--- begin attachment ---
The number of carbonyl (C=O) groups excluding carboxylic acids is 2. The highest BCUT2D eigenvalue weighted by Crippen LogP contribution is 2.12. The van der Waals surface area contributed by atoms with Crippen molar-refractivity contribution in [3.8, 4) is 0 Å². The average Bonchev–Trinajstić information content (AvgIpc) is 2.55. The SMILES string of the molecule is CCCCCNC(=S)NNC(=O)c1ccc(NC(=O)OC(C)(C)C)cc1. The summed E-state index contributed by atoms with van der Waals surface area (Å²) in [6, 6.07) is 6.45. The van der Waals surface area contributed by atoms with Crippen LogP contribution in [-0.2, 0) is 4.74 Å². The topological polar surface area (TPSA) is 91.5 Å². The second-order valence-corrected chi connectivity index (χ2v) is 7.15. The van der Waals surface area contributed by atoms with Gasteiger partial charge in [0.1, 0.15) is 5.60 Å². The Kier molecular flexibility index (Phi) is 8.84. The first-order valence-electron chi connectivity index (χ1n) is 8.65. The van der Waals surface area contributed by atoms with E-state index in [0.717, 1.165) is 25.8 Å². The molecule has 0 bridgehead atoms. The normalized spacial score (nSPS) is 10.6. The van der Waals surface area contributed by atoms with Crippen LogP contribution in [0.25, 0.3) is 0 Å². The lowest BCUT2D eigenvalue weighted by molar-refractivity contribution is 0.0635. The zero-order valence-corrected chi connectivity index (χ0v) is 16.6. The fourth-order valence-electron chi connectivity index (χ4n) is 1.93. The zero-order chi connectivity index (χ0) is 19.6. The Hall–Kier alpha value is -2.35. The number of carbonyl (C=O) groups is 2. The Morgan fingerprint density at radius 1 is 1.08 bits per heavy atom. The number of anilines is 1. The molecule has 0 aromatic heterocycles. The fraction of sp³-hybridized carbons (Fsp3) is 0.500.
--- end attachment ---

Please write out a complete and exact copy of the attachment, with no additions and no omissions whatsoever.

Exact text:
The number of carbonyl (C=O) groups excluding carboxylic acids is 2. The highest BCUT2D eigenvalue weighted by Crippen LogP contribution is 2.12. The van der Waals surface area contributed by atoms with Crippen molar-refractivity contribution in [3.8, 4) is 0 Å². The average Bonchev–Trinajstić information content (AvgIpc) is 2.55. The SMILES string of the molecule is CCCCCNC(=S)NNC(=O)c1ccc(NC(=O)OC(C)(C)C)cc1. The summed E-state index contributed by atoms with van der Waals surface area (Å²) in [6, 6.07) is 6.45. The van der Waals surface area contributed by atoms with Crippen LogP contribution in [-0.2, 0) is 4.74 Å². The topological polar surface area (TPSA) is 91.5 Å². The second-order valence-corrected chi connectivity index (χ2v) is 7.15. The van der Waals surface area contributed by atoms with Gasteiger partial charge in [0.1, 0.15) is 5.60 Å². The Kier molecular flexibility index (Phi) is 8.84. The first-order valence-electron chi connectivity index (χ1n) is 8.65. The van der Waals surface area contributed by atoms with E-state index in [0.717, 1.165) is 25.8 Å². The molecule has 0 bridgehead atoms. The normalized spacial score (nSPS) is 10.6. The van der Waals surface area contributed by atoms with Crippen LogP contribution in [0.25, 0.3) is 0 Å². The lowest BCUT2D eigenvalue weighted by molar-refractivity contribution is 0.0635. The zero-order valence-corrected chi connectivity index (χ0v) is 16.6. The fourth-order valence-electron chi connectivity index (χ4n) is 1.93. The zero-order chi connectivity index (χ0) is 19.6. The Hall–Kier alpha value is -2.35. The number of carbonyl (C=O) groups is 2. The Morgan fingerprint density at radius 1 is 1.08 bits per heavy atom. The number of anilines is 1. The molecule has 0 aromatic heterocycles. The fraction of sp³-hybridized carbons (Fsp3) is 0.500.